The null object pattern

Ruby on Rails / Refactoring

Null Object refactoring pattern jumps into action when we have cases where we are checking if given object is present and if it’s not then we are returning the default value for given attributes or methods. It usually requires us to use if condition which makes code a little bit less readable and a little bit harder to test – with Null Object pattern code is very simple and easy to test.

To better demonstrate advantages of using Null Object pattern let’s consider following case: we have two classes, User object which operates on Post class.

class User < ActiveRecord::Base
  has_many :posts

  def latest_post_title
    post = posts.order('created_at DESC').first

    if post.present?
      post.title
    else
      "No posts yet"
    end
  end
end

It’s far from single responsibility principle - we are doing a few actions here:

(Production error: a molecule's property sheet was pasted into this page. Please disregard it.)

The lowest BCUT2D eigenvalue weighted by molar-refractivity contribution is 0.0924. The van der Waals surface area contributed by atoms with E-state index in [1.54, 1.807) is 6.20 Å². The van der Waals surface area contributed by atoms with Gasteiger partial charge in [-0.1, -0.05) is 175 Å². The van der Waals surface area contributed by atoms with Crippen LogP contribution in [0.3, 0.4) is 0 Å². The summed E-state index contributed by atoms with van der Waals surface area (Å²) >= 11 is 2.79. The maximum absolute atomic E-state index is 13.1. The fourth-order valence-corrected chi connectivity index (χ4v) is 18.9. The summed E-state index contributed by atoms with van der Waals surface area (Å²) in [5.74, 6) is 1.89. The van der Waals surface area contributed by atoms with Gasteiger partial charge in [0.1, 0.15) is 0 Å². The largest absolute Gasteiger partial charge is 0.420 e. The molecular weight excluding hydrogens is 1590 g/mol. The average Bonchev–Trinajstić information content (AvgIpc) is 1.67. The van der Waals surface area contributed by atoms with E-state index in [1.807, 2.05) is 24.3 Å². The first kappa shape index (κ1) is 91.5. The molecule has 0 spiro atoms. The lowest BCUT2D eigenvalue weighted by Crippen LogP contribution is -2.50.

1. We fetch the newest post
  2. We are checking if the post is present
  3. We are displaying post title if the post is present
  4. We are displaying proper information when the post is not present

This is the time when Null Object comes in. Let’s create our new object first:

class NoPost
  def title
    "No posts yet"
  end
end

It’s just a plain Ruby object with simple logic. Now it’s time to refactor our User model by doing a couple things:

  1. We will move query to the separated method
  2. We will move latest post assignment to the separated method using NoPost Null Object
  3. We would simplify method responsible for returning latest post title

After implementing all of these points, our User class is way cleaner and more readable:

class User < ActiveRecord::Base
  has_many :posts

  def latest_post_title
    lastest_post.title
  end

  private

  def latest_post
    find_latest_post || NoPost.new
  end

  def find_latest_post
    posts.order('created_at DESC').first
  end
end

The contents of our User#latest_post_title method is obvious now and we get rid of if condition. It’s also very important to name our Null Object properly so its name reflects the idea behind it.